The rules governing juvenile-delinquency proceedings do not require particularized written findings when deciding to adjudicate delinquency.  Minn. R. Juv. Delinq. P. 13.09; In re Welfare of J.L.Y., 596 N.W.2d 692, 695 (Minn. App. 1999) (noting that particularized findings are required for disposition determination but not adjudication determination), review granted (Minn. Sept. 28, 1999) and order granting review vacated (Minn. Feb. 15, 2000).  Rule 13.09 provides in relevant part:

Within seven (7) days of the conclusion of the trial, the court shall find that the allegations in the charging document have or have not been proved beyond a reasonable doubt.  The order finding that the allegations of the charging document have been proved shall also state the child’s name and date of birth; and the date and county where the offense was committed. . . .  Findings may be made on the record, but must be followed up in writing within the seven (7) days.


Minn. R. Juv. Delinq. P. 13.09.  A.R.J. does not contend that the district court did not comply with rule 13.09.  Rather, A.R.J. argues that, because rule 13.09 does not require particularized written findings in a delinquency adjudication, compliance with this provision precludes meaningful appellate review and, therefore, violates the constitutional right to due process.[2]  See State v. Christie, 494 N.W.2d 492, 496 n.2 (Minn. App. 1993) (citing Specht v. Patterson, 386 U.S. 605, 610, 87 S. Ct. 1209, 1212 (1967) (“Due process . . . requires . . . findings adequate to make meaningful any appeal that is allowed.”)), aff’d, 506 N.W.2d 293 (Minn. 1993).

            To determine the constitutionality of rule 13.09, we consider (1) the individual and state interests implicated by the procedure, and (2) how sufficiently the procedure protects against erroneous and unnecessary deprivations of liberty.  Matthews v. Eldridge, 424 U.S. 319, 335, 96 S. Ct. 893, 903 (1976). 

The individual interest at stake, A.R.J. argues, is the opportunity for meaningful appellate review of whether the evidence was sufficient to adjudicate delinquency.  In support of her argument, A.R.J. relies on the requirements for particularized written findings in an adult criminal bench trial, Minn. R. Crim. P. 26.01, subd. 2, and for a juvenile disposition, Minn. Stat. § 260B.198, subd. 1(m) (2004).  But these requirements are not grounded in the doctrine of constitutional due process.  Indeed, A.R.J.’s argument fails to consider the standard we employ to determine the sufficiency of the evidence to support an adjudication of juvenile delinquency.  This standard is the same for adult criminal trials with a jury, in which written findings of fact are not made, or without a jury, in which such findings are required.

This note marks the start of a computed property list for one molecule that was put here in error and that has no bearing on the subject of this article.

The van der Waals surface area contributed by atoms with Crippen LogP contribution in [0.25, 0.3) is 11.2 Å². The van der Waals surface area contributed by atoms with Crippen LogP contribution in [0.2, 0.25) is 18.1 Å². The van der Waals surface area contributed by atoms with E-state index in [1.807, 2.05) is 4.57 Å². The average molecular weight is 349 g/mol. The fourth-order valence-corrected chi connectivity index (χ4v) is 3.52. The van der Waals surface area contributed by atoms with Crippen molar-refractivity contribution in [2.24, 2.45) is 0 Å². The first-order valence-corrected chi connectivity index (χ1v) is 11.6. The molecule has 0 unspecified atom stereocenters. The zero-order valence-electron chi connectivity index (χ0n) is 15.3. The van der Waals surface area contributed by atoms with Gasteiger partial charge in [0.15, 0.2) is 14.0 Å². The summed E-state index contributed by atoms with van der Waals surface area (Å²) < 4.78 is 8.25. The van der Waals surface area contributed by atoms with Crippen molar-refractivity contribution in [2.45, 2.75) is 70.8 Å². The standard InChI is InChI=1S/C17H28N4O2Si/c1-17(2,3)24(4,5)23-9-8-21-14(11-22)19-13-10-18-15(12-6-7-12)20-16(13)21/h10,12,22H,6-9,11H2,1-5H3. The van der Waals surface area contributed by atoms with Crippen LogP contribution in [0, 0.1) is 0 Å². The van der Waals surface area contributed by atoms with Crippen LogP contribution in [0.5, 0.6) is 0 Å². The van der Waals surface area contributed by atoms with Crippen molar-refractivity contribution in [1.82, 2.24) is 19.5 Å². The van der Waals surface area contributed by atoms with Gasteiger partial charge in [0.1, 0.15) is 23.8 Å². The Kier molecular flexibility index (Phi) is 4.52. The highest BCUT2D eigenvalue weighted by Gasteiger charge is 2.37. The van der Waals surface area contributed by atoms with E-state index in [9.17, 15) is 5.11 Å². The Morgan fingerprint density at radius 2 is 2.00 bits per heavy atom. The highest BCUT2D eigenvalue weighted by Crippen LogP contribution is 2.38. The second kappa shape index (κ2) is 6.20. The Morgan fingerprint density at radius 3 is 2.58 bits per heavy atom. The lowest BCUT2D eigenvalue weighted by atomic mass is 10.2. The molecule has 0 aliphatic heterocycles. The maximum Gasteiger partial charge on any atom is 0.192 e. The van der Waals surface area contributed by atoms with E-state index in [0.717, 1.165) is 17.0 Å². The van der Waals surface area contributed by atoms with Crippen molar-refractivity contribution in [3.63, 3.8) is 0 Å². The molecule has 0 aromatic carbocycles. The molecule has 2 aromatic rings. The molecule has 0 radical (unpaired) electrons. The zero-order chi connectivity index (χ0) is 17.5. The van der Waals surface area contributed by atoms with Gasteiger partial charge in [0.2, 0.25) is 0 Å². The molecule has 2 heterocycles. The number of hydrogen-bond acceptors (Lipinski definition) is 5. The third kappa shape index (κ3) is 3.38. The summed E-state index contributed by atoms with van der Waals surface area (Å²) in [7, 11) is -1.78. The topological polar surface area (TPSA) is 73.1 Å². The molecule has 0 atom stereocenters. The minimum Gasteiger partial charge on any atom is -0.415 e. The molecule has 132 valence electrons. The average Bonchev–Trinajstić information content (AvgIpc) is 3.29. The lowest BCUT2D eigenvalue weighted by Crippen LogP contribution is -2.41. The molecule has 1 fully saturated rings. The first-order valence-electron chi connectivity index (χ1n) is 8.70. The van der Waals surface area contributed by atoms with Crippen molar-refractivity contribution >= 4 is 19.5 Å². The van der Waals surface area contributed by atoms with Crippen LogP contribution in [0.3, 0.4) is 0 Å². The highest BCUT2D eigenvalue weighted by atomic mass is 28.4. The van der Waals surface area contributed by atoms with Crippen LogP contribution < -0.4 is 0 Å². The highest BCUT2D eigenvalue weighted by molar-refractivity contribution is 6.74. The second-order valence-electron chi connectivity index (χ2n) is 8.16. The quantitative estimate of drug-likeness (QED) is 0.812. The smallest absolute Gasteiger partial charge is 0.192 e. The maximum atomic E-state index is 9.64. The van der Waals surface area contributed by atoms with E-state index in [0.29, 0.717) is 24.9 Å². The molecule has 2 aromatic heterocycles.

The purpose of written findings in the latter trial is to “aid the appellate court in its review of [a] conviction resulting from a nonjury trial.”  State v. Scarver, 458 N.W.2d 167, 168 (Minn. App. 1990).  But because we review the entire record to determine whether the evidence, when viewed in the light most favorable to the district court’s decision, is sufficient to establish proof beyond a reasonable doubt, S.M.J., 556 N.W.2d at 6, meaningful appellate review occurs even in the absence of particularized written findings.  Thus, although particularized written findings may aid appellate review, the procedure employed by the district court is sufficient to protect against an erroneous deprivation of liberty.  Accordingly, A.R.J.’s constitutional challenge fails.


[1] A.R.J. argues that her trial counsel’s failure to object to the admission of this evidence constitutes ineffective assistance of counsel.  To establish a claim of ineffective assistance of counsel, an appellant must show that her counsel’s performance was so deficient that it “fell below an objective standard of reasonableness,” and that “counsel’s error, whether or not professionally unreasonable, so prejudiced [appellant] at trial that a different outcome would have resulted but for the error.”  State v. Doppler, 590 N.W.2d 627, 633 (Minn. 1999) (quotation omitted).  Because it was not below an objective standard of reasonableness to fail to object to evidence that is admissible to prove intent and motive, A.R.J.’s argument is unavailing.


[2] A.R.J. raises this argument for the first time on appeal.  Ordinarily, we decline to address arguments that were neither presented to nor decided by the district court.  Roby v. State, 547 N.W.2d 354, 357 (Minn. 1996).  An exception may apply in the interests of justice to a constitutional issue, which the parties have had an adequate opportunity to brief and which was implied in the district court.  State v. Sorenson, 441 N.W.2d 455, 457 (Minn. 1989).